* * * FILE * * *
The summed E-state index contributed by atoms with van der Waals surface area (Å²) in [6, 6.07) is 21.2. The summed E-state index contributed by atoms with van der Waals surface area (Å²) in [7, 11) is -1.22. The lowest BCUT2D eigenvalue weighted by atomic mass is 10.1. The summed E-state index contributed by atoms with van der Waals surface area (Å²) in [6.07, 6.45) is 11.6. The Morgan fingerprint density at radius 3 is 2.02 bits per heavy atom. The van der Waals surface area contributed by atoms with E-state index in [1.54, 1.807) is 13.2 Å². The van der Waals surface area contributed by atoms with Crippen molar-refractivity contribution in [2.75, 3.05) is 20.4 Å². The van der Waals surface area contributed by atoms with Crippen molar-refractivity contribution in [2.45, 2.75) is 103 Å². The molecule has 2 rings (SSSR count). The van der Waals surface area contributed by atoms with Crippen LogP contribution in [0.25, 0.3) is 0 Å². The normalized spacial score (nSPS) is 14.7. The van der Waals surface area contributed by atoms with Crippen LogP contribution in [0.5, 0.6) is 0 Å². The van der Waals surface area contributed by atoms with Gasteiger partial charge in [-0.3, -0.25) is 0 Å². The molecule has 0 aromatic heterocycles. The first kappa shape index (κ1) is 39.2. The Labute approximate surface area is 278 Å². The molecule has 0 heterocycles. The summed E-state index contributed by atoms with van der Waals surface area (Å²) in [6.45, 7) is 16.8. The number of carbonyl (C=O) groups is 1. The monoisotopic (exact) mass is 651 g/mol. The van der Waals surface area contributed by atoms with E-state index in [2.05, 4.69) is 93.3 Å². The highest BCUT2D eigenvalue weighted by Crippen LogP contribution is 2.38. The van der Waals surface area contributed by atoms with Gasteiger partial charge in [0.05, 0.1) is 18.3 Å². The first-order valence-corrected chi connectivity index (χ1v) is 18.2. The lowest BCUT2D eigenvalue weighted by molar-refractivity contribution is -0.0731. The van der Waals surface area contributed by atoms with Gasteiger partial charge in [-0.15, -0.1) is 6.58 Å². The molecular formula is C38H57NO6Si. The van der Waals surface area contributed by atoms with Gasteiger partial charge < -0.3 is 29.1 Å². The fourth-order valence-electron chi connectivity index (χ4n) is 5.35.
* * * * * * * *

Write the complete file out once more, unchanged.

The summed E-state index contributed by atoms with van der Waals surface area (Å²) in [6, 6.07) is 21.2. The summed E-state index contributed by atoms with van der Waals surface area (Å²) in [7, 11) is -1.22. The lowest BCUT2D eigenvalue weighted by atomic mass is 10.1. The summed E-state index contributed by atoms with van der Waals surface area (Å²) in [6.07, 6.45) is 11.6. The Morgan fingerprint density at radius 3 is 2.02 bits per heavy atom. The van der Waals surface area contributed by atoms with E-state index in [1.54, 1.807) is 13.2 Å². The van der Waals surface area contributed by atoms with Crippen molar-refractivity contribution in [2.75, 3.05) is 20.4 Å². The van der Waals surface area contributed by atoms with Crippen molar-refractivity contribution in [2.45, 2.75) is 103 Å². The molecule has 2 rings (SSSR count). The van der Waals surface area contributed by atoms with Crippen LogP contribution in [0.25, 0.3) is 0 Å². The normalized spacial score (nSPS) is 14.7. The van der Waals surface area contributed by atoms with Crippen LogP contribution in [0.5, 0.6) is 0 Å². The van der Waals surface area contributed by atoms with Gasteiger partial charge in [-0.3, -0.25) is 0 Å². The molecule has 0 aromatic heterocycles. The first kappa shape index (κ1) is 39.2. The Labute approximate surface area is 278 Å². The molecule has 0 heterocycles. The summed E-state index contributed by atoms with van der Waals surface area (Å²) in [6.45, 7) is 16.8. The number of carbonyl (C=O) groups is 1. The monoisotopic (exact) mass is 651 g/mol. The van der Waals surface area contributed by atoms with E-state index in [2.05, 4.69) is 93.3 Å². The highest BCUT2D eigenvalue weighted by Crippen LogP contribution is 2.38. The van der Waals surface area contributed by atoms with Gasteiger partial charge in [0.05, 0.1) is 18.3 Å². The first-order valence-corrected chi connectivity index (χ1v) is 18.2. The lowest BCUT2D eigenvalue weighted by molar-refractivity contribution is -0.0731. The van der Waals surface area contributed by atoms with Gasteiger partial charge in [-0.15, -0.1) is 6.58 Å². The molecular formula is C38H57NO6Si. The van der Waals surface area contributed by atoms with Gasteiger partial charge < -0.3 is 29.1 Å². The fourth-order valence-electron chi connectivity index (χ4n) is 5.35.